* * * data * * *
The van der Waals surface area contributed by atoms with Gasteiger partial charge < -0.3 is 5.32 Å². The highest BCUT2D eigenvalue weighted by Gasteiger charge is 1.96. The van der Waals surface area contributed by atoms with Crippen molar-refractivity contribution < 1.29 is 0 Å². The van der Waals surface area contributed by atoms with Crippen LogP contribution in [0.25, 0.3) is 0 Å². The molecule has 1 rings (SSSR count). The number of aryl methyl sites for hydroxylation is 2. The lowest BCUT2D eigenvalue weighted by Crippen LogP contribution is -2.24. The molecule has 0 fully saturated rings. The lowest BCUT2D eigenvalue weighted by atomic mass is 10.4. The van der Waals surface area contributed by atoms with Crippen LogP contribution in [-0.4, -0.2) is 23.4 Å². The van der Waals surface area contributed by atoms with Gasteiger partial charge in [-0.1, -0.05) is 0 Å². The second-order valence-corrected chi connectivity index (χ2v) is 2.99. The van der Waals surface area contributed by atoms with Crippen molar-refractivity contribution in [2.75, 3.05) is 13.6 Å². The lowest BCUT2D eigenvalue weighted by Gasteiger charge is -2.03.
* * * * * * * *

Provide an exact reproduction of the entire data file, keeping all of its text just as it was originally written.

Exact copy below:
The van der Waals surface area contributed by atoms with Gasteiger partial charge < -0.3 is 5.32 Å². The highest BCUT2D eigenvalue weighted by Gasteiger charge is 1.96. The van der Waals surface area contributed by atoms with Crippen molar-refractivity contribution < 1.29 is 0 Å². The van der Waals surface area contributed by atoms with Crippen LogP contribution in [0.25, 0.3) is 0 Å². The molecule has 1 rings (SSSR count). The number of aryl methyl sites for hydroxylation is 2. The lowest BCUT2D eigenvalue weighted by Crippen LogP contribution is -2.24. The molecule has 0 fully saturated rings. The lowest BCUT2D eigenvalue weighted by atomic mass is 10.4. The van der Waals surface area contributed by atoms with Crippen LogP contribution in [-0.4, -0.2) is 23.4 Å². The van der Waals surface area contributed by atoms with Gasteiger partial charge in [-0.1, -0.05) is 0 Å². The second-order valence-corrected chi connectivity index (χ2v) is 2.99. The van der Waals surface area contributed by atoms with Crippen molar-refractivity contribution in [2.75, 3.05) is 13.6 Å². The lowest BCUT2D eigenvalue weighted by Gasteiger charge is -2.03.